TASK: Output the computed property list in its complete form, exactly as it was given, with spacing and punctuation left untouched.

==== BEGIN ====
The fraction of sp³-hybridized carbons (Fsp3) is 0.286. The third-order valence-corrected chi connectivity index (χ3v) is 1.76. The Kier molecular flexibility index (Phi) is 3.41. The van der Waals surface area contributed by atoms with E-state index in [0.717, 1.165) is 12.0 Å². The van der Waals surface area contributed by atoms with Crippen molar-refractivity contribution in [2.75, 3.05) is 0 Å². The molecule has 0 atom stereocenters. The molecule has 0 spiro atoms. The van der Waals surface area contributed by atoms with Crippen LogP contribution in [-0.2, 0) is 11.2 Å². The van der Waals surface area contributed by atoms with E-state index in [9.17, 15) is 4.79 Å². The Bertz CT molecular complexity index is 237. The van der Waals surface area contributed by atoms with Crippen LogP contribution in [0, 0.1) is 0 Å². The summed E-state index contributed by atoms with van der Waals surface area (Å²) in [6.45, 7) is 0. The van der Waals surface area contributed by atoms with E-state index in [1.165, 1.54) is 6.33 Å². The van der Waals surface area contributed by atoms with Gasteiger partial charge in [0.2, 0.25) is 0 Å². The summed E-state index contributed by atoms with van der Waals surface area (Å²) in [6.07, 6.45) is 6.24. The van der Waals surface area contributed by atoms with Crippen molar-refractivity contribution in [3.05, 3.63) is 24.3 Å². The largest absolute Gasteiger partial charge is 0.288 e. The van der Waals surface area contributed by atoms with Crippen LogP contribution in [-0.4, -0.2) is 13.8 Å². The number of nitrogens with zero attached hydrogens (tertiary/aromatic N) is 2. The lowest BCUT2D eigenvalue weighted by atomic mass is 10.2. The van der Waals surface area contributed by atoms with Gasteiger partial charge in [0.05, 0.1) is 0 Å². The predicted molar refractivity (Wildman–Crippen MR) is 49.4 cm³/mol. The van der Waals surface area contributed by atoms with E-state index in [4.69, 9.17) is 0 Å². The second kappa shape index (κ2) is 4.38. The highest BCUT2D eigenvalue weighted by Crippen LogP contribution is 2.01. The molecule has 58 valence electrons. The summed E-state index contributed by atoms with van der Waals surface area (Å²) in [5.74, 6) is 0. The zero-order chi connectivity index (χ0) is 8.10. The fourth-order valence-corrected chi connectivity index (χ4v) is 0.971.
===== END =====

The fraction of sp³-hybridized carbons (Fsp3) is 0.286. The third-order valence-corrected chi connectivity index (χ3v) is 1.76. The Kier molecular flexibility index (Phi) is 3.41. The van der Waals surface area contributed by atoms with E-state index in [0.717, 1.165) is 12.0 Å². The van der Waals surface area contributed by atoms with Crippen molar-refractivity contribution in [2.75, 3.05) is 0 Å². The molecule has 0 atom stereocenters. The molecule has 0 spiro atoms. The van der Waals surface area contributed by atoms with Crippen LogP contribution in [-0.2, 0) is 11.2 Å². The van der Waals surface area contributed by atoms with E-state index in [9.17, 15) is 4.79 Å². The Bertz CT molecular complexity index is 237. The van der Waals surface area contributed by atoms with Crippen LogP contribution in [0, 0.1) is 0 Å². The summed E-state index contributed by atoms with van der Waals surface area (Å²) in [6.45, 7) is 0. The van der Waals surface area contributed by atoms with E-state index in [1.165, 1.54) is 6.33 Å². The van der Waals surface area contributed by atoms with Gasteiger partial charge in [0.2, 0.25) is 0 Å². The summed E-state index contributed by atoms with van der Waals surface area (Å²) in [6.07, 6.45) is 6.24. The van der Waals surface area contributed by atoms with Crippen molar-refractivity contribution in [3.05, 3.63) is 24.3 Å². The largest absolute Gasteiger partial charge is 0.288 e. The van der Waals surface area contributed by atoms with Crippen LogP contribution in [-0.4, -0.2) is 13.8 Å². The number of nitrogens with zero attached hydrogens (tertiary/aromatic N) is 2. The lowest BCUT2D eigenvalue weighted by atomic mass is 10.2. The van der Waals surface area contributed by atoms with Gasteiger partial charge in [0.05, 0.1) is 0 Å². The predicted molar refractivity (Wildman–Crippen MR) is 49.4 cm³/mol. The van der Waals surface area contributed by atoms with E-state index in [4.69, 9.17) is 0 Å². The second kappa shape index (κ2) is 4.38. The highest BCUT2D eigenvalue weighted by Crippen LogP contribution is 2.01. The molecule has 58 valence electrons. The summed E-state index contributed by atoms with van der Waals surface area (Å²) in [5.74, 6) is 0. The zero-order chi connectivity index (χ0) is 8.10. The fourth-order valence-corrected chi connectivity index (χ4v) is 0.971.